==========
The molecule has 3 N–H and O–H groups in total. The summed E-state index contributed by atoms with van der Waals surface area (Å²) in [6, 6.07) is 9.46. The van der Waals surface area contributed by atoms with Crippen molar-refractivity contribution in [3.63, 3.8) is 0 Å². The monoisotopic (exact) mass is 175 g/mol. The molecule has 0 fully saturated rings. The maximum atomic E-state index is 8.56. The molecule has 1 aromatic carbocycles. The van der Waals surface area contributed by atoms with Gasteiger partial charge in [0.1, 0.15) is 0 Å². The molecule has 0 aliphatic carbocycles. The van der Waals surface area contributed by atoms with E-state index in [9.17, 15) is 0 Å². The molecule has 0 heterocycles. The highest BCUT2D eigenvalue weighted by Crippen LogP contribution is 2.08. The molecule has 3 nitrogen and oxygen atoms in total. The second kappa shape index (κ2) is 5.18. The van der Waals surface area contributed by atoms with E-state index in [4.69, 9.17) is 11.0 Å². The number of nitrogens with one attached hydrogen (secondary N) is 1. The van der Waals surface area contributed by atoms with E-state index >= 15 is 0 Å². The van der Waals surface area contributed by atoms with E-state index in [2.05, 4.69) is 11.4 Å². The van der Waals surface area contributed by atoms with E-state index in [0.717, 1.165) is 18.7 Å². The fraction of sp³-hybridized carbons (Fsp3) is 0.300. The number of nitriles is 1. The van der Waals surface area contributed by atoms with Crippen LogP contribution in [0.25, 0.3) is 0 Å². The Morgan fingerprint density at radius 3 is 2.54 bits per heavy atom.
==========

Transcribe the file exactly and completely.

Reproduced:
The molecule has 3 N–H and O–H groups in total. The summed E-state index contributed by atoms with van der Waals surface area (Å²) in [6, 6.07) is 9.46. The van der Waals surface area contributed by atoms with Crippen molar-refractivity contribution in [3.63, 3.8) is 0 Å². The monoisotopic (exact) mass is 175 g/mol. The molecule has 0 fully saturated rings. The maximum atomic E-state index is 8.56. The molecule has 1 aromatic carbocycles. The van der Waals surface area contributed by atoms with Gasteiger partial charge in [0.1, 0.15) is 0 Å². The molecule has 0 aliphatic carbocycles. The van der Waals surface area contributed by atoms with E-state index in [9.17, 15) is 0 Å². The molecule has 0 heterocycles. The highest BCUT2D eigenvalue weighted by Crippen LogP contribution is 2.08. The molecule has 3 nitrogen and oxygen atoms in total. The second kappa shape index (κ2) is 5.18. The van der Waals surface area contributed by atoms with E-state index in [4.69, 9.17) is 11.0 Å². The number of nitrogens with one attached hydrogen (secondary N) is 1. The van der Waals surface area contributed by atoms with E-state index >= 15 is 0 Å². The van der Waals surface area contributed by atoms with E-state index in [2.05, 4.69) is 11.4 Å². The van der Waals surface area contributed by atoms with E-state index in [0.717, 1.165) is 18.7 Å². The fraction of sp³-hybridized carbons (Fsp3) is 0.300. The number of nitriles is 1. The van der Waals surface area contributed by atoms with Crippen LogP contribution in [0.25, 0.3) is 0 Å². The Morgan fingerprint density at radius 3 is 2.54 bits per heavy atom.